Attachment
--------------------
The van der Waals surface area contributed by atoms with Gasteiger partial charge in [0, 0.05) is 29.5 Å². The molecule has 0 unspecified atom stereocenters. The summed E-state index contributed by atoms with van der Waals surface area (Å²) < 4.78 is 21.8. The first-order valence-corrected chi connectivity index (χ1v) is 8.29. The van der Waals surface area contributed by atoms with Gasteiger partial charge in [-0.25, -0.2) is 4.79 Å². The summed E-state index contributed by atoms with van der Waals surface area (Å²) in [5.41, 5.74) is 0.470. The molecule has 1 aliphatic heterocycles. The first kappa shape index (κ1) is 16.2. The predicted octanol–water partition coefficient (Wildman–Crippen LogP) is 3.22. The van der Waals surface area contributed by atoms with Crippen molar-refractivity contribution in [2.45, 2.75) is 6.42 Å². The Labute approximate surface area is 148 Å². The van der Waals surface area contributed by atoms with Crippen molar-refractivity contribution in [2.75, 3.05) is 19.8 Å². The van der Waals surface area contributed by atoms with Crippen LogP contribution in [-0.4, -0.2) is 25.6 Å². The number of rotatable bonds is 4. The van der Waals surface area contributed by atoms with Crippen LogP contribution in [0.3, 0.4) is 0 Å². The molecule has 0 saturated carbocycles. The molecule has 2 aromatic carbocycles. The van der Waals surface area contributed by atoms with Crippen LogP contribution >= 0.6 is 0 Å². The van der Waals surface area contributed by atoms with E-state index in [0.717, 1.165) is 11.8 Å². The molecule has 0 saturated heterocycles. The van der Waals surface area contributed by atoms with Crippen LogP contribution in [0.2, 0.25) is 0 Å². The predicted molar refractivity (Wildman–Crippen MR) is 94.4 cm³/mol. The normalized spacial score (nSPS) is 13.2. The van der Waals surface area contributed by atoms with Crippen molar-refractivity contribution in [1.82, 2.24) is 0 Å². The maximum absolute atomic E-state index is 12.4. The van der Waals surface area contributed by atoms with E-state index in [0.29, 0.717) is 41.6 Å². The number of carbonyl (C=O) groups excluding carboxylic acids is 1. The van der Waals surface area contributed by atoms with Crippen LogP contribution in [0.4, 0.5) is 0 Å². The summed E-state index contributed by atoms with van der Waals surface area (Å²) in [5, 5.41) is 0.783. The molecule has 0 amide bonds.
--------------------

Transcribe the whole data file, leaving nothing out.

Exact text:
The van der Waals surface area contributed by atoms with Gasteiger partial charge in [0, 0.05) is 29.5 Å². The molecule has 0 unspecified atom stereocenters. The summed E-state index contributed by atoms with van der Waals surface area (Å²) < 4.78 is 21.8. The first-order valence-corrected chi connectivity index (χ1v) is 8.29. The van der Waals surface area contributed by atoms with Gasteiger partial charge in [-0.25, -0.2) is 4.79 Å². The summed E-state index contributed by atoms with van der Waals surface area (Å²) in [5.41, 5.74) is 0.470. The molecule has 1 aliphatic heterocycles. The first kappa shape index (κ1) is 16.2. The predicted octanol–water partition coefficient (Wildman–Crippen LogP) is 3.22. The van der Waals surface area contributed by atoms with Crippen molar-refractivity contribution in [2.45, 2.75) is 6.42 Å². The Labute approximate surface area is 148 Å². The van der Waals surface area contributed by atoms with Crippen molar-refractivity contribution in [2.75, 3.05) is 19.8 Å². The van der Waals surface area contributed by atoms with Crippen LogP contribution in [-0.4, -0.2) is 25.6 Å². The number of rotatable bonds is 4. The van der Waals surface area contributed by atoms with Crippen LogP contribution in [0.3, 0.4) is 0 Å². The molecule has 0 saturated carbocycles. The molecule has 2 aromatic carbocycles. The van der Waals surface area contributed by atoms with Crippen LogP contribution >= 0.6 is 0 Å². The van der Waals surface area contributed by atoms with E-state index in [0.717, 1.165) is 11.8 Å². The molecule has 0 saturated heterocycles. The van der Waals surface area contributed by atoms with Crippen LogP contribution in [0.2, 0.25) is 0 Å². The predicted molar refractivity (Wildman–Crippen MR) is 94.4 cm³/mol. The normalized spacial score (nSPS) is 13.2. The van der Waals surface area contributed by atoms with Crippen molar-refractivity contribution in [1.82, 2.24) is 0 Å². The maximum absolute atomic E-state index is 12.4. The van der Waals surface area contributed by atoms with E-state index in [0.29, 0.717) is 41.6 Å². The number of carbonyl (C=O) groups excluding carboxylic acids is 1. The van der Waals surface area contributed by atoms with Crippen LogP contribution in [0.4, 0.5) is 0 Å². The summed E-state index contributed by atoms with van der Waals surface area (Å²) in [5, 5.41) is 0.783. The molecule has 0 amide bonds.